“Grand Hotel” (1932) holds a special place in Oscar pundits’ hearts. To date, it’s the only film to win Best Picture without receiving any other nominations. (Oh, the shame!) Because of that unique stat, “Grand Hotel” is often cited as an example when trying to make the case for a movie winning Best Picture without having a corresponding such-and-such nomination. How is that relevant to this year’s Academy Awards? Let me introduce you to “CODA.”
The Apple Original Films drama about a predominantly Deaf family of fishing industry workers notably missed out on the two key Oscar bids a film usually needs in order to win the top category: Best Director and Best Film Editing. Put another way, every Best Picture winner since the creation of the film editing category in 1934 has been nominated in either directing or editing (often both). That means “CODA” would break an 87-year Oscars curse if it ends up prevailing on March 27.
SEE 2022 Oscar nominations: Full list of nominees in all 23 categories at the 94th Academy Awards
In the 94-year history of the Academy Awards, only “Grand Hotel” plus four other films — “Wing” (1927/28), “Driving Miss Daisy” (1989), “Argo” (2012) and “Green Book” (2018) — managed to take home the Best Picture statue without a corresponding Best Director nom.
“Grand Hotel” and “Wings” were not eligible to compete in the film editing race since they were released before 1934. However, there are 10 Best Picture winners that were eligible for Best Film Editing but snubbed there anyway: “It Happened One Night” (1934), “The Life of Emile Zola” (1937), “Hamlet” (1948), “Marty” (1955), “Tom Jones” (1963), “A Man for All Seasons” (1966), “The Godfather, Part II” (1974), “Annie Hall” (1977), “Ordinary People” (1980) and “Birdman” (2014). Note that “Birdman” is the only movie to overcome its editing deficit over the past 41 years.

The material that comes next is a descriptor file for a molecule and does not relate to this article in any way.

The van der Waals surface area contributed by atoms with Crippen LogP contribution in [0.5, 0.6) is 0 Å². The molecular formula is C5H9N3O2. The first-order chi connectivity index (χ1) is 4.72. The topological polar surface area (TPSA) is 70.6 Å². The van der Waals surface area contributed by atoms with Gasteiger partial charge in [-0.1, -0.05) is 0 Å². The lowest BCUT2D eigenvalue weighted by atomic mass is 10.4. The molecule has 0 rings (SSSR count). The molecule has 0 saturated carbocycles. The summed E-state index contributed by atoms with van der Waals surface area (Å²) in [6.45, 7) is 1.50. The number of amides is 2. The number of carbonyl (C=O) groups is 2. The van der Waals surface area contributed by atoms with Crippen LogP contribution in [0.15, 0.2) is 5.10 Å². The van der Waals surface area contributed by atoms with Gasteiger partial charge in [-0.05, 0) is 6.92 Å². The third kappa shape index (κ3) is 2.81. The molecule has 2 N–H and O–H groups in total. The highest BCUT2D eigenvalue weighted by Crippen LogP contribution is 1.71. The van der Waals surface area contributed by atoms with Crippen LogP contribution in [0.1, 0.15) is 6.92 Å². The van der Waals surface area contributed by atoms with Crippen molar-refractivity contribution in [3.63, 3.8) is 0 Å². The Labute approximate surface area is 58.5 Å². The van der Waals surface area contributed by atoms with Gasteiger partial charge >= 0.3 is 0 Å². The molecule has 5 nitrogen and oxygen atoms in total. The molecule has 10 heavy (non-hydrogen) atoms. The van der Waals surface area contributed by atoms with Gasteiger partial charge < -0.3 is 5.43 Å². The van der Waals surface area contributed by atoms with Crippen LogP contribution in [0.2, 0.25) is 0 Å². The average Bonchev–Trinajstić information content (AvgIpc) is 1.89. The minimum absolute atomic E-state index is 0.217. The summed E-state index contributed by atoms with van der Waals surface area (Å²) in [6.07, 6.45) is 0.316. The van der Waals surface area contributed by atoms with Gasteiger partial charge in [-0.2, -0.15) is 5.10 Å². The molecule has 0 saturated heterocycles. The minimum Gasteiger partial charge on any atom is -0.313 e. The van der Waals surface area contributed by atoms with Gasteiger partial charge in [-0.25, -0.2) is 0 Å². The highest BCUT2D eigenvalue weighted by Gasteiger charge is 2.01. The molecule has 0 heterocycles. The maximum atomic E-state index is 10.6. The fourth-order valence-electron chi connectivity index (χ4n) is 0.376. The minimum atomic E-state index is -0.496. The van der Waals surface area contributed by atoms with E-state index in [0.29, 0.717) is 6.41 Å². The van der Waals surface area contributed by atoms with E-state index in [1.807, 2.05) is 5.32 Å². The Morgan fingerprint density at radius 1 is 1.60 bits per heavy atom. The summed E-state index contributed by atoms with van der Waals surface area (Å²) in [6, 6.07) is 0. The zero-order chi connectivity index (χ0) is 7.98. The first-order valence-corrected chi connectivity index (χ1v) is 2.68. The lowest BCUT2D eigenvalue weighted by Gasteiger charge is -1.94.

“CODA” contends in just three Academy Awards categories: Best Picture, Best Supporting Actor (Troy Kotsur) and Best Adapted Screenplay (Sian Heder). The complete lack of below-the-line support is troubling, but not game-ending. After all, “Grand Hotel” and four other movies — “The Broadway Melody” (1928/29), “It Happened One Night” (1934), “Annie Hall” (1977) and “Ordinary People” (1980) — all claimed the top trophy without a single craft nomination.
“CODA” tells the story of the tight knit Rossi family who all work in the fishing industry in Massachusetts. Mother Jackie (Marlee Matlin), father Frank (Kotsur) and son Leo (Daniel Durant) were all born Deaf; only daughter Ruby (Emilia Jones) has the ability to hear. When Ruby decides she wants to go to college to study music, it causes conflict with her blue collar family.
Heder directed the film and penned the screenplay, which is based on the French motion picture “La Famille Bélier” written by Victoria Bedos, Thomas Bidegain, Stanislas Carré de Malberg and Éric Lartigau. In addition to her Oscar nom for Best Adapted Screenplay, Heder has also been recognized at the Critics Choice Awards, Writers Guild Awards and BAFTA Awards.
“CODA” received a major Oscar boost recently when it won SAG Awards for its ensemble cast and for supporting actor Kotsur. That indicates strong support for the family drama from actors, which make up the biggest branch of the film academy. In addition, many awards pundits are singling out “CODA” for its huggable appeal, theorizing it could be ranked high on the majority of voters’ ballots. Even if someone doesn’t rank “CODA” at #1, might they still rank it at #2 or #3? Remember, that sort of broad consensus choice is how a movie triumphs in this preferential voting era.
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